It would seem that the method for tackling depression is to trigger increased production of hormones that cause feelings of happiness.

Whilst it is possible to fight chemicals with more chemicals (the drugs wouldn’t work otherwise, would they? Well, I suppose they could, because of the placebo effect but that’s another story), a more efficient way to fight depression would be to identify the opprobrious molecule that causes it in the first place.

It’s far more effective to prevent something than it is to have to overcome it. The discovery of depression’s creator is the beginning of this process, as now a way of deactivating CRF1 has been found.

Scientists used a particle accelerator called the Diamond Light Source to study the structure of CRF1, which, through the X-ray machine’s powerful beams, illuminated a chink in its molecular armour: a small crevice.

This could, potentially, be targeted for drug therapy and the information gained from the study is going to be used to design small molecule drugs, that will fit into the precipice in the protein receptor’s surface, thus treating depression.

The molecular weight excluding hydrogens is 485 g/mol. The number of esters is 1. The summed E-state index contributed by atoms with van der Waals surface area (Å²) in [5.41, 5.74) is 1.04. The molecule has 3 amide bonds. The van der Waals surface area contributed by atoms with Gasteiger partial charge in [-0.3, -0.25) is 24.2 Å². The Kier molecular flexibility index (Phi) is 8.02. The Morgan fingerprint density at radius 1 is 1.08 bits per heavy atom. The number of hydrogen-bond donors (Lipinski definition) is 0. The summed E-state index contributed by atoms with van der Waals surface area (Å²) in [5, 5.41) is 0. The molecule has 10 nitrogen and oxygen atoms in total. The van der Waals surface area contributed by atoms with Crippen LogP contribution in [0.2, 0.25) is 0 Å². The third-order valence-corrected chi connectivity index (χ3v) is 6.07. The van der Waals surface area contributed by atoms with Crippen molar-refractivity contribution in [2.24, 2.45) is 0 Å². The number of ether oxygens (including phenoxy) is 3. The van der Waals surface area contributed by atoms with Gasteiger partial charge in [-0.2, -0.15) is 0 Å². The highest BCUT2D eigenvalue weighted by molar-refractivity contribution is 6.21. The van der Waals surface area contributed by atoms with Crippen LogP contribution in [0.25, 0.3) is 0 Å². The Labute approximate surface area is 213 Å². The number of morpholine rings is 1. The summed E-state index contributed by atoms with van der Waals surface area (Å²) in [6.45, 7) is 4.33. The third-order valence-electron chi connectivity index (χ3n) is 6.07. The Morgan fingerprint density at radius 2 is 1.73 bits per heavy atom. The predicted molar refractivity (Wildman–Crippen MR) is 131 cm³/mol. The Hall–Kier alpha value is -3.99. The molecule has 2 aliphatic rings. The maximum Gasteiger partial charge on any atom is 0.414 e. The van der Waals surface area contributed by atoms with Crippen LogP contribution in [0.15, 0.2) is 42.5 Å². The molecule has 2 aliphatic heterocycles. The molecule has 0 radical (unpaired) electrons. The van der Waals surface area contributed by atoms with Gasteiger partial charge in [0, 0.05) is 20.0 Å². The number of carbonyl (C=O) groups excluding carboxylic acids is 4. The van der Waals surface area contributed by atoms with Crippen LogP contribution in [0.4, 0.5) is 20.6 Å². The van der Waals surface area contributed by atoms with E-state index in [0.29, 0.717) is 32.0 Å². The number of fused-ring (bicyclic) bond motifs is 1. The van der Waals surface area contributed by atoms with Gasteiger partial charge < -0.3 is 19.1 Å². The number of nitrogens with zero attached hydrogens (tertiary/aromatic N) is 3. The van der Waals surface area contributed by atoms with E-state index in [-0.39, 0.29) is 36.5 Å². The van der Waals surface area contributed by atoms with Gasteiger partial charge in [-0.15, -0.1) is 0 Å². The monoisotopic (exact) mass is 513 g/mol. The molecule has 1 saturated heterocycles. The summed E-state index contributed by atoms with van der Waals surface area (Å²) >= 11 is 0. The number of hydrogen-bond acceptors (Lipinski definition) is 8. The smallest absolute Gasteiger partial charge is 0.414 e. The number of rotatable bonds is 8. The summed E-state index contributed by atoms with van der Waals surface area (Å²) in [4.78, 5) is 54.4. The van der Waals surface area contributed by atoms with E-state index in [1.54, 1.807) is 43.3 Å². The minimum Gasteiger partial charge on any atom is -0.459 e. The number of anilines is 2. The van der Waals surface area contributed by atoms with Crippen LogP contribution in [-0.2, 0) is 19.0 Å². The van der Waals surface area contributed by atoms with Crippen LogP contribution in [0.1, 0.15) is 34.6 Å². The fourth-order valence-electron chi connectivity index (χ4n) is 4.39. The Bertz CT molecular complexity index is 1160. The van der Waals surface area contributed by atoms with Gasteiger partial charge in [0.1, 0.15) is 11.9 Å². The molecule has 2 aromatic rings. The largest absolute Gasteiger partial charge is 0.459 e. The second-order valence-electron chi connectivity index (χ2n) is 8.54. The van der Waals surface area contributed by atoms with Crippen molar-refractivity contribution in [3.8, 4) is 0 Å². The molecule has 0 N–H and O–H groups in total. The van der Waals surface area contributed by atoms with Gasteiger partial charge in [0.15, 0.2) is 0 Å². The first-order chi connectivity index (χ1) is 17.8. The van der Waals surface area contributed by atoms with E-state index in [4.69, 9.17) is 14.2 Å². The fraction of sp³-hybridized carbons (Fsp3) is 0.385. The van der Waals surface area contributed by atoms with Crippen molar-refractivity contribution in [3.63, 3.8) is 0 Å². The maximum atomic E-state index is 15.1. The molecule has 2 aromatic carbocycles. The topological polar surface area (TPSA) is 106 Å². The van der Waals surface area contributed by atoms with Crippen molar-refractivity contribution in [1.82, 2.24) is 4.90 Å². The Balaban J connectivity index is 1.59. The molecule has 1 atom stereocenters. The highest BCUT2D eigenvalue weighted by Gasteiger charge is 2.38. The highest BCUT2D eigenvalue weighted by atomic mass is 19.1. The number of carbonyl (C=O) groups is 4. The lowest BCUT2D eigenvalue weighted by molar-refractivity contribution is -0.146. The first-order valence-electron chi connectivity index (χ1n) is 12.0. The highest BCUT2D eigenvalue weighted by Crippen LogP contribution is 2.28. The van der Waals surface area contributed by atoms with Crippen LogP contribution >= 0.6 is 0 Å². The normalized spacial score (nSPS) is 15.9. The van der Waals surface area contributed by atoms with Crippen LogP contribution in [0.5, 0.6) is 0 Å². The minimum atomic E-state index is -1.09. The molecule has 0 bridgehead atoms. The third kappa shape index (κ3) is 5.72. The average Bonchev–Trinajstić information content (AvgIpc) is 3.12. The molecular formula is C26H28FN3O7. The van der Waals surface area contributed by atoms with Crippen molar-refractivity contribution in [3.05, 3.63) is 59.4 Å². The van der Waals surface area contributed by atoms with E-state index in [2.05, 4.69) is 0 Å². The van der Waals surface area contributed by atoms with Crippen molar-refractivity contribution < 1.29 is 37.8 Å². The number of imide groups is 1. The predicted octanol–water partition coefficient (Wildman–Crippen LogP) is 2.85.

By blocking this crevice, CRF1 becomes inactive and as such the biochemical cascade that leads to stress and depression is ended.

As far as scientific discoveries go, this is most importunate as this new knowledge can be used not just to treat depression, but to aid the development of drugs for other, closely-related diseases, such as Type 2 diabetes and osteoporosis.

These diseases are caused by hormones secreted by receptors of a similar structure and class, so once we have an effective drug to deactivate one protein receptor, we can begin working in the same way to shut off others.

This discovery is a huge leap for medical science as until now there have been methods only to lessen the symptoms of these diseases, but no way of curing them directly.

Having unearthed a weakness in receptors of this class, we’re now able to begin the process of curing health problems which have otherwise been impervious.

Though the development of drugs is a long process, having the basis to begin work and the knowledge to, eventually, succeed in this task is of no lesser importance than any other newly-concocted medicines brewed to alleviate other serious health problems.

It’s no secret that I’ve gone through extremely long periods of depression, spanning over years of what is still a short life.

It’s a serious mental illness that affects so many people and a genuine cure would help so many people. I’ve known friends who’ve suffered with depression and have been prescribed anti-depressants, which they always claimed were useless and did nothing to improve their condition.

As such, it’d be a truly jubilant occasion to see such a drug created that can successfully treat depression.

Story by Mail guest writer Ruby Hryniszak

Follow Ruby on Twitter, @13eautifulLife.